Molly's Reviews

Red RosesRed Roses For a Dead Trucker
Anna Ashwood Collins
Pendulum Press, 2001


Abby Doyle is an efficiency expert with a somewhat less than perfect driving record who also has been known to solve a crime or two. Driving a 'make do' rental to the ritzy Catskills resort 'The Babbling Brook Inn,' now that Avis and Hertz will no longer rent to her Abby finds herself explaining to the police that the reason she is sitting in a ditch is not her choice. Abby meets an old friend at the resort, however Todd Mason dies before he can tell Abby why he asked her to meet him in the out of the way spot. Abby is sure there is more to Todd's death than meets the eye. From time to time Todd has been known to delve into a bit of intrigue himself. When Todd's mother insists that Abby investigate the circumstances surrounding her son's death Abby is anxious to learn everything she can about Todd and what he may have been working on.

Before the story ends Doyle will come close to death herself, uncover a cover-up, learn more about Todd than she wanted to know and come to grips with what she herself has had to do to keep herself alive.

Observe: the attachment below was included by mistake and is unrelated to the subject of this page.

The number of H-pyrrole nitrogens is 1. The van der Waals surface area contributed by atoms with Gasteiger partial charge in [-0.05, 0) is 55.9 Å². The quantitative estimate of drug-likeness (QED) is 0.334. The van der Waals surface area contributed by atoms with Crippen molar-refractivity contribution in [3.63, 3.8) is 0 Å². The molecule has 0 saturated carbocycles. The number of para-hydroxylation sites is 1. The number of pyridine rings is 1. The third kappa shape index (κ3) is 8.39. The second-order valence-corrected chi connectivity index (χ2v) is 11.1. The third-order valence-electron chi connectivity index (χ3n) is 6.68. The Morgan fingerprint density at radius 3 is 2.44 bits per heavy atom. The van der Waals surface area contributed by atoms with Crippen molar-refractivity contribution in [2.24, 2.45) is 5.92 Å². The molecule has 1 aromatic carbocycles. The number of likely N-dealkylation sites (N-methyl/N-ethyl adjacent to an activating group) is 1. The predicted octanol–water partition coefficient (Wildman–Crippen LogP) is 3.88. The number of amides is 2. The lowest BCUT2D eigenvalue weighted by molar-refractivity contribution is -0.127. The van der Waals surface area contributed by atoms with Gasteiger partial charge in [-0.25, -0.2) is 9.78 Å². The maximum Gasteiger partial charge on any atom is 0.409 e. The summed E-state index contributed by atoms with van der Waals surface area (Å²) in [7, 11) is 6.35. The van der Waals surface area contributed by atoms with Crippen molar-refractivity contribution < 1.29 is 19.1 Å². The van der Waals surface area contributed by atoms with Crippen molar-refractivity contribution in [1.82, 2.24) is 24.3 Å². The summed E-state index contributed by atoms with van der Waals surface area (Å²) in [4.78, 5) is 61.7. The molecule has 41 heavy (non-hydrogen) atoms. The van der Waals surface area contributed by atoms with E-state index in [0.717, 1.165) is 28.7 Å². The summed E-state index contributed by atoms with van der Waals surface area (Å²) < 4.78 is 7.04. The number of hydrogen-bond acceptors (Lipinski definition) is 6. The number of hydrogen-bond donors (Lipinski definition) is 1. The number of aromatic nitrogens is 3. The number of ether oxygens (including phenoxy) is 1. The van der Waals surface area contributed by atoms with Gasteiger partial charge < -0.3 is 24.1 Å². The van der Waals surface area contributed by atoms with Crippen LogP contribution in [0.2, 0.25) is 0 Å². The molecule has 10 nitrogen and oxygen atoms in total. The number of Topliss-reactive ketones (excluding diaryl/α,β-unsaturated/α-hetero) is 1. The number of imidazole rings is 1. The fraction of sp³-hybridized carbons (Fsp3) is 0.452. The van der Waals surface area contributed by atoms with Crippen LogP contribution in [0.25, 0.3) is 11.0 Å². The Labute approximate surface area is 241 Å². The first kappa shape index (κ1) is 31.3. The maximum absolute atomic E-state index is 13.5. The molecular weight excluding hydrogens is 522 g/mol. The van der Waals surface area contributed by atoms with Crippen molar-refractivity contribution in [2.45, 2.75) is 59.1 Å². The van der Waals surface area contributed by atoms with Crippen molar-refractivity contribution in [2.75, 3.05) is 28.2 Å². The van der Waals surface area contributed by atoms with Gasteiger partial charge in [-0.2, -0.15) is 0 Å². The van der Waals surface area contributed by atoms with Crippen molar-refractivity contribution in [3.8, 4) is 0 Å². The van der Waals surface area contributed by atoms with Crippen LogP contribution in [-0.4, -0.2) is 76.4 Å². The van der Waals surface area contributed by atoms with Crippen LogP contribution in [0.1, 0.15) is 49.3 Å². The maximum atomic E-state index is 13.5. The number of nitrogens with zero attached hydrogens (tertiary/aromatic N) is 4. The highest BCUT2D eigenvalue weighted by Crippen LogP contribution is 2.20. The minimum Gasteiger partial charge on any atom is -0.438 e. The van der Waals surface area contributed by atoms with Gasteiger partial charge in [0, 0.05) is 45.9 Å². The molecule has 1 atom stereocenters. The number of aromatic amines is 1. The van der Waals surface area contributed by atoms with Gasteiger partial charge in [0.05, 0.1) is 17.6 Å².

Writer Collins' "Red Roses For a Dead Trucker" presents a fast paced conundrum sure to captivate the most discerning mystery reader. From the opening lines in which Abby sets the scene for us with headlights looming closer and closer in her mirror to the end paragraph as she sits and chats with her grown daughter this work by Collins will hold the reader fast.

Collins' characters are well developed. Dialogue is often hard-hitting, bitter and acrimonious. "Red Roses For a Dead Trucker" is filled with a rich mélange set against a tapestry of sights, sounds, exciting locales and intrigue. Set in the first person the narrative does not weaken as writer Collins carries the reader from remote thinly populated Catskills to New York City with all the noise and tumult to be found in one of the largest cities in the nation. First person is not an easy form to accomplish. Collins pulls it off with aplomb.

"Red Roses For a Dead Trucker" is an exciting little work perfect for a rainy evening spent sitting in front of the fire place.




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© 2005 by Molly Martin